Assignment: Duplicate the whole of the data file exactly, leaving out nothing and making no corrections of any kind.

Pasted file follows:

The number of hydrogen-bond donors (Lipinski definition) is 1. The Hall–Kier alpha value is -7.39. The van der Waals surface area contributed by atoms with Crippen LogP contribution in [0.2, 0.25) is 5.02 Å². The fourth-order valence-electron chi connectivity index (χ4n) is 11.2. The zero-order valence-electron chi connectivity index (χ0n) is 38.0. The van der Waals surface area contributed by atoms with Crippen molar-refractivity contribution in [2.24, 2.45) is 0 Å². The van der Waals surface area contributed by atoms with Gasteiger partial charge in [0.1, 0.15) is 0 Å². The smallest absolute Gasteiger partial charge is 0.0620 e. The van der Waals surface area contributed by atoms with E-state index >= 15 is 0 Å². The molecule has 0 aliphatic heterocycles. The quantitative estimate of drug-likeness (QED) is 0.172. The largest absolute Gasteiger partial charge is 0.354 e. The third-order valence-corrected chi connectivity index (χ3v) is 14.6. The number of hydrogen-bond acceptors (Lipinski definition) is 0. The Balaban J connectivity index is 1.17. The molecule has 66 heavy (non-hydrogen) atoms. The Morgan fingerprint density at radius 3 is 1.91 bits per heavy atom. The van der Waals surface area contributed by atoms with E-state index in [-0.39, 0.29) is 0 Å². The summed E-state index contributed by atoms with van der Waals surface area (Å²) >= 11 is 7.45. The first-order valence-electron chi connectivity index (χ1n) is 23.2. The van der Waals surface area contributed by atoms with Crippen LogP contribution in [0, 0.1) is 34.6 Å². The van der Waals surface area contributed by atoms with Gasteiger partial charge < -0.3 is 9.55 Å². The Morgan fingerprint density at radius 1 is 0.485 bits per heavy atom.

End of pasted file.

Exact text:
The number of hydrogen-bond donors (Lipinski definition) is 1. The Hall–Kier alpha value is -7.39. The van der Waals surface area contributed by atoms with Crippen LogP contribution in [0.2, 0.25) is 5.02 Å². The fourth-order valence-electron chi connectivity index (χ4n) is 11.2. The zero-order valence-electron chi connectivity index (χ0n) is 38.0. The van der Waals surface area contributed by atoms with Crippen molar-refractivity contribution in [2.24, 2.45) is 0 Å². The van der Waals surface area contributed by atoms with Gasteiger partial charge in [0.1, 0.15) is 0 Å². The smallest absolute Gasteiger partial charge is 0.0620 e. The van der Waals surface area contributed by atoms with E-state index >= 15 is 0 Å². The molecule has 0 aliphatic heterocycles. The quantitative estimate of drug-likeness (QED) is 0.172. The largest absolute Gasteiger partial charge is 0.354 e. The third-order valence-corrected chi connectivity index (χ3v) is 14.6. The number of hydrogen-bond acceptors (Lipinski definition) is 0. The Balaban J connectivity index is 1.17. The molecule has 66 heavy (non-hydrogen) atoms. The Morgan fingerprint density at radius 3 is 1.91 bits per heavy atom. The van der Waals surface area contributed by atoms with E-state index in [-0.39, 0.29) is 0 Å². The summed E-state index contributed by atoms with van der Waals surface area (Å²) >= 11 is 7.45. The first-order valence-electron chi connectivity index (χ1n) is 23.2. The van der Waals surface area contributed by atoms with Crippen LogP contribution in [0, 0.1) is 34.6 Å². The van der Waals surface area contributed by atoms with Gasteiger partial charge < -0.3 is 9.55 Å². The Morgan fingerprint density at radius 1 is 0.485 bits per heavy atom.